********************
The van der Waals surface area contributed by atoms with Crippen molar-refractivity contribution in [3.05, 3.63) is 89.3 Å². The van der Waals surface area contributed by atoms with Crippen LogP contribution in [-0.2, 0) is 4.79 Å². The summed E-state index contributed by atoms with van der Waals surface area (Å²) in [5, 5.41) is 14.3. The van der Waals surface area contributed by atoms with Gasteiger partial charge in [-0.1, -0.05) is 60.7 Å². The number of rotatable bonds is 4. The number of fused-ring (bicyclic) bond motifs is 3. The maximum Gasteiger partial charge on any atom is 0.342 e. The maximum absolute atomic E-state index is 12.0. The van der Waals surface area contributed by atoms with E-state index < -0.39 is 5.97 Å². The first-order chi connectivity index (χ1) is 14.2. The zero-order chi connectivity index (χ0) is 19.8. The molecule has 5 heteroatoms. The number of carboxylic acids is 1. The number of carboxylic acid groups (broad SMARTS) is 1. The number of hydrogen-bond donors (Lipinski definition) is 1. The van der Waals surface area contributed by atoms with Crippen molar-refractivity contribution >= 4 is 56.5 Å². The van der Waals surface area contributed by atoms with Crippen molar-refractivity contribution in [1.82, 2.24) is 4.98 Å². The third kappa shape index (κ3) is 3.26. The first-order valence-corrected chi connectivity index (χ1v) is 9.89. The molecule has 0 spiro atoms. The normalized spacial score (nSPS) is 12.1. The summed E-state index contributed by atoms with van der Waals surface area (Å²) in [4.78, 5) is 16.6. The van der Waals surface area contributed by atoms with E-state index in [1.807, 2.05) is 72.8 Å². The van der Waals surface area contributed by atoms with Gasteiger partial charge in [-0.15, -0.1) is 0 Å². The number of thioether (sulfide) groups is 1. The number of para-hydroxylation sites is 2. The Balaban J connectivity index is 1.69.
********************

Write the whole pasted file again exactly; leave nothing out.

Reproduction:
The van der Waals surface area contributed by atoms with Crippen molar-refractivity contribution in [3.05, 3.63) is 89.3 Å². The van der Waals surface area contributed by atoms with Crippen LogP contribution in [-0.2, 0) is 4.79 Å². The summed E-state index contributed by atoms with van der Waals surface area (Å²) in [5, 5.41) is 14.3. The van der Waals surface area contributed by atoms with Gasteiger partial charge in [-0.1, -0.05) is 60.7 Å². The number of rotatable bonds is 4. The number of fused-ring (bicyclic) bond motifs is 3. The maximum Gasteiger partial charge on any atom is 0.342 e. The maximum absolute atomic E-state index is 12.0. The van der Waals surface area contributed by atoms with E-state index < -0.39 is 5.97 Å². The first-order chi connectivity index (χ1) is 14.2. The zero-order chi connectivity index (χ0) is 19.8. The molecule has 5 heteroatoms. The number of carboxylic acids is 1. The number of carboxylic acid groups (broad SMARTS) is 1. The number of hydrogen-bond donors (Lipinski definition) is 1. The van der Waals surface area contributed by atoms with Crippen molar-refractivity contribution >= 4 is 56.5 Å². The van der Waals surface area contributed by atoms with Crippen molar-refractivity contribution in [1.82, 2.24) is 4.98 Å². The third kappa shape index (κ3) is 3.26. The first-order valence-corrected chi connectivity index (χ1v) is 9.89. The molecule has 0 spiro atoms. The normalized spacial score (nSPS) is 12.1. The summed E-state index contributed by atoms with van der Waals surface area (Å²) in [4.78, 5) is 16.6. The van der Waals surface area contributed by atoms with E-state index in [1.807, 2.05) is 72.8 Å². The van der Waals surface area contributed by atoms with Gasteiger partial charge in [-0.15, -0.1) is 0 Å². The number of thioether (sulfide) groups is 1. The number of para-hydroxylation sites is 2. The Balaban J connectivity index is 1.69.